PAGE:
The Standard Model of the Electroweak Interaction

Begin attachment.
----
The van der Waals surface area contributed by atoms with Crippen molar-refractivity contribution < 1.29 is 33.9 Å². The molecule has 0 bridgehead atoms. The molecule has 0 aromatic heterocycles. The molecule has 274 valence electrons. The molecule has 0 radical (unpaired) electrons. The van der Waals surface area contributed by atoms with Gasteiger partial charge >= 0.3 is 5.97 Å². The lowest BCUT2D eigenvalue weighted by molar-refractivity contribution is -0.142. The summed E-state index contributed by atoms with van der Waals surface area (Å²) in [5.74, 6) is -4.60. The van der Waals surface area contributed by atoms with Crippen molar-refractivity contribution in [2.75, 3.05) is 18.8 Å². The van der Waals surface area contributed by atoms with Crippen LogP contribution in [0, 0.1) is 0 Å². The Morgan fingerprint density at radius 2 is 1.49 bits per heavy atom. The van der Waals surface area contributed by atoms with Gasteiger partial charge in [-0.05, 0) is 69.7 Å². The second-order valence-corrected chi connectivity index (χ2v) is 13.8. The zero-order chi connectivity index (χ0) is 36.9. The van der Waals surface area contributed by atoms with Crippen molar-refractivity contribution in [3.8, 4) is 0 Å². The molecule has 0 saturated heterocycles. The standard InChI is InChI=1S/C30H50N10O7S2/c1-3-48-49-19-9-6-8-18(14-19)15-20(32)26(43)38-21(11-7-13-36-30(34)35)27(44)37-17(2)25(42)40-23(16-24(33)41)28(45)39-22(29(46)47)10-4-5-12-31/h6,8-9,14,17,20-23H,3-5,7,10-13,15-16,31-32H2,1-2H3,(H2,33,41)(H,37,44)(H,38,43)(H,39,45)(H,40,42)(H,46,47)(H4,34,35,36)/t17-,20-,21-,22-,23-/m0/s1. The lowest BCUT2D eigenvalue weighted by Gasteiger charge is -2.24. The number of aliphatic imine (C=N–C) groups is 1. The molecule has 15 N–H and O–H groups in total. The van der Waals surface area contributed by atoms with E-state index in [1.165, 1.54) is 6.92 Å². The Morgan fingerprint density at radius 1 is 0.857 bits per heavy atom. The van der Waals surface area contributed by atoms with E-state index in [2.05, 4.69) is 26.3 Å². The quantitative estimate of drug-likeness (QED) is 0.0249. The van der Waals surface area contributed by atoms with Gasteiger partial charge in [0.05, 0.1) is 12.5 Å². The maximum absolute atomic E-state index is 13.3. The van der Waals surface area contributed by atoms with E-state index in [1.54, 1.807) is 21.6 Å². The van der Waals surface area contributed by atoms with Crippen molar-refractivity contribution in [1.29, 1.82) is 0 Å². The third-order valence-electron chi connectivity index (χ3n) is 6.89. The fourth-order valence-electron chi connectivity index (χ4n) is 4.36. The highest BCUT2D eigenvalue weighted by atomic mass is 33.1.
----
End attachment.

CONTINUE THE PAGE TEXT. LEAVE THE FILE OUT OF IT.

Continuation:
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In this chapter we describe the unified theory of weak and electromagnetic interactions that is often referred to as ‘the standard model’ (of the electroweak interaction). It is a non-Abelian gauge theory in which the local phase invariance is hidden, or spontaneously broken, so that the weak gauge forces may acquire a finite range as experimentally observed without sacrificing the renormalizability expected of a physically meaningful theory. We shall first review the developments that have led to the formulation of the current theory. We next describe in some detail the model of the electron and its neutrino, including the identification of the gauge symmetry group, its subsequent spontaneous breaking and the attendant mass generation for the electron and the gauge bosons. Introducing one family of quarks into the model poses no particular problem of principle, but when several families of leptons and quarks enter, extra care must be taken to distinguish between the gauge eigenstates and the mass eigenstates in the fermion sector, which gives rise to several novel and powerful predictions by the theory.
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